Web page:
The final Straw

    That’s the final straw, I resolve that my  new year resolutions for 2017 will be more achievable  ....


                   A)    Eat more Toblerone.
                   B)    Use the word ‘truckle’ whenever I can.
                   C)     Wear a hat.



          Climb every mountain ?

    But, if you decide you have more about you than me,  why not make some more challenging resolutions.





                 1.   Get fit –  try one of our free 'Trust 10' trail runs. 4th Sunday of every month, you don’t have to be Mo Farah you could be Mo....stly walking it, if that suits you ! (015394 41880  or nationaltrust.org.uk/running )

                       
    join us on the West side of Windermere
                                  






             2.      Re-connect with the natural world – Spend some quality ‘you time’ or should that be ‘Yew time’ in the beautiful, tranquil Dodgson  and Bailiff Woods on the east side of Coniston Water, Cumbria.
    Dodgson Wood - Photo Ed Parker

                    

                                        


                                     
     
                  3.     Climb your first mountain – walk in the footsteps of Chris Bonnington. The summit of Latterbarrow at 803ft is a good starting point and gives you views as good as any summit in the Lakes. Alfred Wainright says  it's "a circular walk needing little effort yet yielding much delight".



                  4.      Do more work for charity – volunteer for the National Trust in the countryside or at one of our houses.
    ( other bits of countryside and charities are available )


    Whatever you decide to do have happy and peaceful 2017, this has been Ranger Paul signing off for the South Lakes Ranger team , see you in the New Year.....now where did I put that extra large triangular chocolate ? ahh there it is underneath my Trilby.
  • Volunteers 2016

    13:22 18 December 2016
    By Ben Knipe, Dave Almond, Dave Jackson, James Archer, Neil Winder, Roland Wicksteed

    Some examples of the work volunteers have been involved with in the Central and East Lakes region over the course of 2016.

    A special thank-you to all the volunteers who helped in the clean up in the Central and East Lakes region after the devastating damage caused by a succession of storms in December 2015.







    Thanks also to the volunteers who throughout 2016 have been an invaluable help on various projects...including...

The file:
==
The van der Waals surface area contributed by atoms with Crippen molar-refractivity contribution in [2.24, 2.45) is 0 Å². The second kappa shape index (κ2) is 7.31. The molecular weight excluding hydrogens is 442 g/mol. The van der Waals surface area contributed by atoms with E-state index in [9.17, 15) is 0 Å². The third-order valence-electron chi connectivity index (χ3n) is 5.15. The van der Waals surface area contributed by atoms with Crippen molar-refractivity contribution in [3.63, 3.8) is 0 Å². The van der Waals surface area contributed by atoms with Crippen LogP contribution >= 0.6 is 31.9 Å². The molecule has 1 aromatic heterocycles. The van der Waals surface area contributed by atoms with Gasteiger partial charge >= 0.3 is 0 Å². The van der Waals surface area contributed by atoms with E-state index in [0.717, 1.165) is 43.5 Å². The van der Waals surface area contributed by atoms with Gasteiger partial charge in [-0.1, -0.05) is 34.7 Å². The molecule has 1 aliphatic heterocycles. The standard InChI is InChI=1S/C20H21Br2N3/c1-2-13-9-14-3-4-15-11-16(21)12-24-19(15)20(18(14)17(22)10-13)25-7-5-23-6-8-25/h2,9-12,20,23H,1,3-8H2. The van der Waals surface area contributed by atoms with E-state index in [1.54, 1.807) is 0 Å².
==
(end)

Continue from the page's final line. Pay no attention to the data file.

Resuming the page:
Cumbria NT Volunteers "bracken bashing" around juniper trees..Langdale.

    Working Holiday Group putting in new steps at Millerground....
    ... major upgrade works to Millerground path...
    ...and lake-shore revetment work.
    Cumbria NT Volunteers "plug planting" wild flowers near Grasmere.


    Windermere School involved with touch me not balsam and netted carpet moth conservation work at St. Catherine's.


    Reinstating the pond in the walled garden at St. Catherine's.
    Volunteers resurfacing footpath at Ullswater during "Fix The Fells Day".

    Volunteers from Stickle Barn involved with Himalayan balsam control at Elterwater.




  • I'm 'lichen' it - plenty to see on winter walks

    10:00 09 December 2016
    By Clair Payne, Craig Hutchinson, Glenn Bailey, Ian Griffiths, John Atkinson, John Moffat, Luke Sherwen, Matthew Allmark, Nick Petrie, Paul Farrington, Paul Kear , Richard Tanner, Rob Clarke, Sam Stalker, Sarah Anderson, Stuart Graham

    With winter tightening it's grip it can feel like the whole of nature has hunkered down until spring and there's not much out there to appreciate. That’s what can make winter the ideal time to build an appreciation for some of the less dramatic lifeforms, the ones you might overlook in the more fecund months of the year. Ladies and gentlemen, I give you the lichens.

    In fact, given that lichens cover (by some estimations) some 6% of the earth’s surface, overlooking them is something that we probably all do a lot of the time. If it wasn’t for the clean air act then this is something most town dwellers would have been forgiven for as lichens are a great indicator of air pollution – they don’t grow well in polluted environments. But nowadays they can be found almost anywhere, although admittedly you’d need to go to some of the more remote parts of northwest Scotland to see the best examples.